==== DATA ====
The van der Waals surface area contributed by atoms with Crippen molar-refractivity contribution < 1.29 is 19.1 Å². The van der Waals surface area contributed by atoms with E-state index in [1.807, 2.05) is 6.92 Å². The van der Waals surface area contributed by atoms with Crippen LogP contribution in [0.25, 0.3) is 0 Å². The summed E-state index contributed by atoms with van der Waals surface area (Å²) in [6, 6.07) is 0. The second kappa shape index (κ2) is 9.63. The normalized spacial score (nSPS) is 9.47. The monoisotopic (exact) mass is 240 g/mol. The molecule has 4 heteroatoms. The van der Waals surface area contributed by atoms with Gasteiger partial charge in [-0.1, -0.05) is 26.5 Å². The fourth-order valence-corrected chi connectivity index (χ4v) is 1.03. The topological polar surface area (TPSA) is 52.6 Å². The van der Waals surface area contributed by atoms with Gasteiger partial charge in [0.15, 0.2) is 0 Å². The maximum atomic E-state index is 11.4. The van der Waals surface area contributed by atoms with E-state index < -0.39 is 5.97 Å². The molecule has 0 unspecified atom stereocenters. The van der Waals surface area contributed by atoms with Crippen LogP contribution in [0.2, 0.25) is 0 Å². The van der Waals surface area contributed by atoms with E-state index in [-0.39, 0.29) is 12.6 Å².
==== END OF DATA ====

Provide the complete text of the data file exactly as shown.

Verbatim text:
The van der Waals surface area contributed by atoms with Crippen molar-refractivity contribution < 1.29 is 19.1 Å². The van der Waals surface area contributed by atoms with E-state index in [1.807, 2.05) is 6.92 Å². The van der Waals surface area contributed by atoms with Crippen LogP contribution in [0.25, 0.3) is 0 Å². The summed E-state index contributed by atoms with van der Waals surface area (Å²) in [6, 6.07) is 0. The second kappa shape index (κ2) is 9.63. The normalized spacial score (nSPS) is 9.47. The monoisotopic (exact) mass is 240 g/mol. The molecule has 4 heteroatoms. The van der Waals surface area contributed by atoms with Gasteiger partial charge in [-0.1, -0.05) is 26.5 Å². The fourth-order valence-corrected chi connectivity index (χ4v) is 1.03. The topological polar surface area (TPSA) is 52.6 Å². The van der Waals surface area contributed by atoms with Gasteiger partial charge in [0.15, 0.2) is 0 Å². The maximum atomic E-state index is 11.4. The van der Waals surface area contributed by atoms with E-state index < -0.39 is 5.97 Å². The molecule has 0 unspecified atom stereocenters. The van der Waals surface area contributed by atoms with Crippen LogP contribution in [0.2, 0.25) is 0 Å². The van der Waals surface area contributed by atoms with E-state index in [-0.39, 0.29) is 12.6 Å².